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Another WSGI framework aiming for simplicity and flexibility

Project Description

WSGI Tackle

This is a WSGI framework originated by Sam Briesemeister, derived from work in personal projects and products still in development, which needed a very light WSGI abstraction.

It adopts some inspiration, paradigms and design components from other WSGI environments, including webapp2 (Google AppEngine), but aims to maintain a degree of compatibility with core WSGI architecture.

It’s currently tested and working in combination with Flask. No dependencies on a particular WSGI server, e.g. gevent, are currently required.

Why does the world need another WSGI framework?

Frankly the world probably doesn’t, but in spite of the abundance of available frameworks, none quite fit my taste.

The name: tackle, the equipment used to in a particular sport.


  • webob


Virtual Host Routing

In case you’re using a very simplistic hosting environment which offers you a single WSGI instance, such as Gandi’s Simple Hosting, you may need to integrate multiple WSGI applications from several domains.

from tackle import WSGIService
from myapp import example_com
from myapp import otherhost_com

# Pass any WSGI-compliant callable as a hander for any host.

service = WSGIService(
  ('', example_com)
  ('', otherhost_com)

# Register a single WSGI callable for multiple hosts
service.register(another_app, '', '')

URL Routing

This model probably isn’t new to you, it’s echoed in many frameworks, in various styles.
Register a RequestHandler for a particular URL pattern.
from tackle import WSGIApplication, WSGIRequestHandler

app = WSGIApplication()

class ResourceHandler(WSGIHandler):

  def get(self, resource_id):
    """ retrieve the resource's content """
    # self.response is a webob.Response
    self.response.headers['Content-Type'] = 'text/plain'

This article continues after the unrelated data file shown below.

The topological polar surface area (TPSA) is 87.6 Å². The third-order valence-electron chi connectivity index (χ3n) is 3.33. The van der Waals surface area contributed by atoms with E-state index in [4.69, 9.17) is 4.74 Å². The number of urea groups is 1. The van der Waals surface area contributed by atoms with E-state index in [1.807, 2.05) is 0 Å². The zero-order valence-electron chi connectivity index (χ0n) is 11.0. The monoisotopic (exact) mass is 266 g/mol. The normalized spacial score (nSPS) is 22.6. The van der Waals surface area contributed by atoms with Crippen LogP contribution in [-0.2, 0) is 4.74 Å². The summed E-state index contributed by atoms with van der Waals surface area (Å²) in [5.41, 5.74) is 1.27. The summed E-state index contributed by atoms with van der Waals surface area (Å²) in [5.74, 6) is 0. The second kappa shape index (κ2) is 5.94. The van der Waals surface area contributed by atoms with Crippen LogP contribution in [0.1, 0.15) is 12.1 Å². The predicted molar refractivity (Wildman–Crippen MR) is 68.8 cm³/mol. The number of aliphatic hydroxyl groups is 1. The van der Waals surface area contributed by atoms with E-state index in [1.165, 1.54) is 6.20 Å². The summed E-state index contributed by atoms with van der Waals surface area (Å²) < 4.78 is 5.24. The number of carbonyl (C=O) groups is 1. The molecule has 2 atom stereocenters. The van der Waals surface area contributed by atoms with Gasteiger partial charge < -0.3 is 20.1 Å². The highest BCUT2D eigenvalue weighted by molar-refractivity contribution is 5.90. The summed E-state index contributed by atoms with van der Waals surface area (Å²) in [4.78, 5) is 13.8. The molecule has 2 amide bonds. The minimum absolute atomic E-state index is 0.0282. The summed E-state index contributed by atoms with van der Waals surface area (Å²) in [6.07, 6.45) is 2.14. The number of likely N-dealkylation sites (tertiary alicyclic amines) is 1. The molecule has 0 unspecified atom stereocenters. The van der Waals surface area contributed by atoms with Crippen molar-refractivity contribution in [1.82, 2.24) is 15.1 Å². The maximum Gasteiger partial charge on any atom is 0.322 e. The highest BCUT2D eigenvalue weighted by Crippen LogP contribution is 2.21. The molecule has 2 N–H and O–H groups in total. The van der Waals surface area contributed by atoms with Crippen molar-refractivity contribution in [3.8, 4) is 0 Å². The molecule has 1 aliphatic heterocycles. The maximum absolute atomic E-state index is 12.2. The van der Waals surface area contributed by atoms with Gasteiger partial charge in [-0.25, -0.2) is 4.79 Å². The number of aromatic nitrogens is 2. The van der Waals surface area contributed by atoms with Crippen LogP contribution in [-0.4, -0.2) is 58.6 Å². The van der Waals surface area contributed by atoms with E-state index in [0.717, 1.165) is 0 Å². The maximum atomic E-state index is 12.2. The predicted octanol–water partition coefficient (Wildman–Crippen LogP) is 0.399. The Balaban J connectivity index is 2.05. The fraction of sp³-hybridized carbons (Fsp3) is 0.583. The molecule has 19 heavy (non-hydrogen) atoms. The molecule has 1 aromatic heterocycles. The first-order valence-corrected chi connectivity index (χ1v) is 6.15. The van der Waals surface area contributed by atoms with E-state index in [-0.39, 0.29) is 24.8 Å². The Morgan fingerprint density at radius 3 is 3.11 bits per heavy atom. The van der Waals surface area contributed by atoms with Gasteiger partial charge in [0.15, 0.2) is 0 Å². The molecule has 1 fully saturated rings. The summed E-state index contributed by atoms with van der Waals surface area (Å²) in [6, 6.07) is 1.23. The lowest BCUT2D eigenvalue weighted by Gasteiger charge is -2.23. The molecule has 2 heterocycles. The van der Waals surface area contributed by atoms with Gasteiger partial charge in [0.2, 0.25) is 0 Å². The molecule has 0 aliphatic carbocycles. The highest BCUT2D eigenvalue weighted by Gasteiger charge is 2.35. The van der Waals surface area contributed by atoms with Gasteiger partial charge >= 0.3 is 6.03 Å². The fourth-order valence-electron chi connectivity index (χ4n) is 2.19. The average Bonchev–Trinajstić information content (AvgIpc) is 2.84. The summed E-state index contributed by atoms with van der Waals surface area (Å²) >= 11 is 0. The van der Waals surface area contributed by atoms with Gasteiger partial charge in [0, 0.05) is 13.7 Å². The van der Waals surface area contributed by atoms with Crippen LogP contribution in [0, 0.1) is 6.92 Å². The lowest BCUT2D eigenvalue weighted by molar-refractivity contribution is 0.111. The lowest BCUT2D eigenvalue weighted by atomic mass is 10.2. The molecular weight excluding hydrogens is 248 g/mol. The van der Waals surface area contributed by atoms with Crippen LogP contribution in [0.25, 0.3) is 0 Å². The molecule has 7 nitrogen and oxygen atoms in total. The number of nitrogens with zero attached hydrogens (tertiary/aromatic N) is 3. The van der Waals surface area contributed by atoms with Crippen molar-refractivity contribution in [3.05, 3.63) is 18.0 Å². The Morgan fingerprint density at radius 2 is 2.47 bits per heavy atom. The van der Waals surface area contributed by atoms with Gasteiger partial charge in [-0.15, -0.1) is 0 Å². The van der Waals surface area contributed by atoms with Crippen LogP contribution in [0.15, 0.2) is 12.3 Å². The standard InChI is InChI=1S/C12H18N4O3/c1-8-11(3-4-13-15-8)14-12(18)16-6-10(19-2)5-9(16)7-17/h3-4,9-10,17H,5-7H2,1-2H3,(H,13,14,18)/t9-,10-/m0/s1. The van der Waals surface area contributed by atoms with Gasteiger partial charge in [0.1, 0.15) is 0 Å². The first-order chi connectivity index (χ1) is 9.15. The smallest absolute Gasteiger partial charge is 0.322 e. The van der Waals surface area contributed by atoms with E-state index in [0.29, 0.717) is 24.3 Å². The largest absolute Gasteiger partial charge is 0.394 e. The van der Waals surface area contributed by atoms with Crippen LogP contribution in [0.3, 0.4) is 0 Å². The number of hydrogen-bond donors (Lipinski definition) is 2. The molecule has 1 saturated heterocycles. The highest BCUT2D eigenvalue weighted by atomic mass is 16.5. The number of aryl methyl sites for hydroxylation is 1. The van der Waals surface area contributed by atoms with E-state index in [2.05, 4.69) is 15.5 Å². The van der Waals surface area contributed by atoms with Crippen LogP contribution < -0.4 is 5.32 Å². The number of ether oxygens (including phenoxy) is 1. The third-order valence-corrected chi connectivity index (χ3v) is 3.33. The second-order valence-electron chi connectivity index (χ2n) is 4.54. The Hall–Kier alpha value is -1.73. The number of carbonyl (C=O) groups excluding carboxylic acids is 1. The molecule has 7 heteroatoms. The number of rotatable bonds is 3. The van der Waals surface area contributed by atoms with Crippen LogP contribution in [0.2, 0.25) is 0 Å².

return "Looking for resource %r" % resource_id

  def post(self, resource_id):
    """ update the resource based on request body """
    # self.request is a webob.Request
    update_prop = self.request.params.get('resource_name')

Currently there are no artificial constraints on HTTP verbs that will be attempted as methods on the request handler.


A simple, generic Middleware model is provided. Any middleware derived from this class can implement one or both of the methods illustrated below, run_before or run_after.

from tackle import Middleware, WSGIApplication

class CustomMiddleware(Middleware):

  def run_before(self, environ, start_response):
    # any aspects accessible to downstream applications need to be added to environ.
    # a return value from this method will override (prevent) the downstream app from handling the request.

  def run_after(self, environ, start_response, previous_result):
    # `previous_result` is the return value from the app, or any intervening Middleware.
    # this method should return previous_result, if unmodified, or return a modified form of it (a replacement).
    return previous_result

# Prepare your core WSGI application.
myapp = WSGIApplication(...)

# Constructs a new WSGI callable.
# If you reassign `app` with this value, you may lose reference to your original app's properties.
wrapped_app = CustomMiddleware(option = "value").wsgi(myapp)

Static File Preemptive Route

This middleware acts as a preemptor to a primary application. When a request matches the given URL prefix, the remaining URL path is resolved within a given local directory, and served directly with a simple caching directive.

from tackle import WSGIApplication, StaticFileMiddleware

# All requests in "/static/" should resolve within "./local/app/static"
# e.g. GET /static/site.css will resolve to "local/app/static/site.css"
static = StaticFileMiddleware('local/app/static', '/static/')

app = WSGIApplication()
app = static.wsgi(app)

Rule-Based Redirection

The Redirection middleware operates preemptively, intercepting requests to matched URLs and responding with HTTP 301 or 302 redirects.

Two options are provided to incorporate common behaviors; retain_path will first copy the path from the original request into the redirect’s destination; and retain_query will first copy the query from the original request into the redirect’s destination.
These options will override statically-defined path or query components of the configured target. Variations can be achieved using regular expressions and destination templates.
from tackle import WSGIApplication, RedirectionMiddleware

app = WSGIApplication()

redir = RedirectionMiddleware(retain_path = False, retain_query = True) # defaults
redir.redirect("/help/(.*)", "{1}")

# named captures are also supported.
redir.redirect("/help/(?P<article>.*)", "{article}")

app = redir.wsgi(app)
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